It also deends on the goals of the training cycle. Whether is to become a faster runner, increase lean bodyweight, sport specific or to increase limit/relative strength...

    Let's say your 1RM for Bicep Curls in 100 pounds and you are currently training to increase your limit strength.

    First example: every week you are having a hard time staying at 100lbs and sometimes lose strength. Possible probems: you are training before your body has time to compensate and becoming overtrained. Too much of this could lead to a severe state that would require many days of rest to overcome.

    Second example: every week you are unable to increase but always stay at the same limit strength for barbell curls. Possible probems: you are training with too much recovery time and falling near or at involution - so you never reach any improvement. You missed the peak by resting too long.

    Third example: every week you are able to increase but it is a very modest increase and sometimes it takes a degree of cheating. Possible probems: you are training near [but not at] overcompensation or the stimulus is not great enough to allow enough overcompensation (you are not working with enough intensity for your stage of development).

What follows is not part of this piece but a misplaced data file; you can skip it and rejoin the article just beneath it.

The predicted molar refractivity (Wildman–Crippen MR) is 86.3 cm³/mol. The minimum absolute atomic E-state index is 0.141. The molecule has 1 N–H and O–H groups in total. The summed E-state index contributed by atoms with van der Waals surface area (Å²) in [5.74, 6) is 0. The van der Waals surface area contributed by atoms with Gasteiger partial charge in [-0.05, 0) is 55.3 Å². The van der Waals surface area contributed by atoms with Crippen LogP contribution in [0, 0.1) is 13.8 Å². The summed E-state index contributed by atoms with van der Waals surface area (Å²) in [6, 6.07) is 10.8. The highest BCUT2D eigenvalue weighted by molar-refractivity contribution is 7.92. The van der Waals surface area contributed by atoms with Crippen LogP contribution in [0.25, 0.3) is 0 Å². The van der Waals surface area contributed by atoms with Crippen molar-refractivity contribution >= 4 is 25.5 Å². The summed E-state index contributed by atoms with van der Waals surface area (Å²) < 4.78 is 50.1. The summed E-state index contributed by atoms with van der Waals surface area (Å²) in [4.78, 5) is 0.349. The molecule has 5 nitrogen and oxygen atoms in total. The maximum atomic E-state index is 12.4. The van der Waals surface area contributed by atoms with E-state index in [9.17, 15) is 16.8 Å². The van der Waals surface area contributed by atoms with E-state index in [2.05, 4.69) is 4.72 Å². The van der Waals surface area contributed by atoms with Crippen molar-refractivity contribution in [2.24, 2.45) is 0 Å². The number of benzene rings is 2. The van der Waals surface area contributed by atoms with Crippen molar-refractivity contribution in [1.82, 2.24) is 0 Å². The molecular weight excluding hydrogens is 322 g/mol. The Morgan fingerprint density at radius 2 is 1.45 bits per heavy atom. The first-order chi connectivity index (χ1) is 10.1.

Fourth example: every week you are able to increase the load at least 5 pounds and plan on having a 135 pound curl with in the next 8 weeks. Possible probems: no problems.

    In the simplest terms you always fall into one of three categories: Undertrained, Overtrained or within Supercompensation. And not only does HOW you train effect your results - but outside the gym is diet and rest, which also play major roles in progress. The best way to know where you fall or if you are headed in a wrong direction is to keep a training journal and have a workout partner/coach to give you feedback.


  3. #3
    Warrior's Avatar
    Warrior is offline AR-Hall of Famer
    Join Date
    Oct 2002
    Location
    6'0"/248lbs
    Posts
    6,983

    Re: Supercompensation curve and frequency

    Originally posted by arby
    Also you mention that the size of a muscle determines its ability to recover and that, for maximum gains, muscles should be worked every x days depending on their size. Now, what happens if, say, chest day falls right after triceps. It's well-known that fatiguing a muscle before it's fully recovered will prolong recovery and hinder growth. Would you just bump chest day 2 days, or 3 days, up?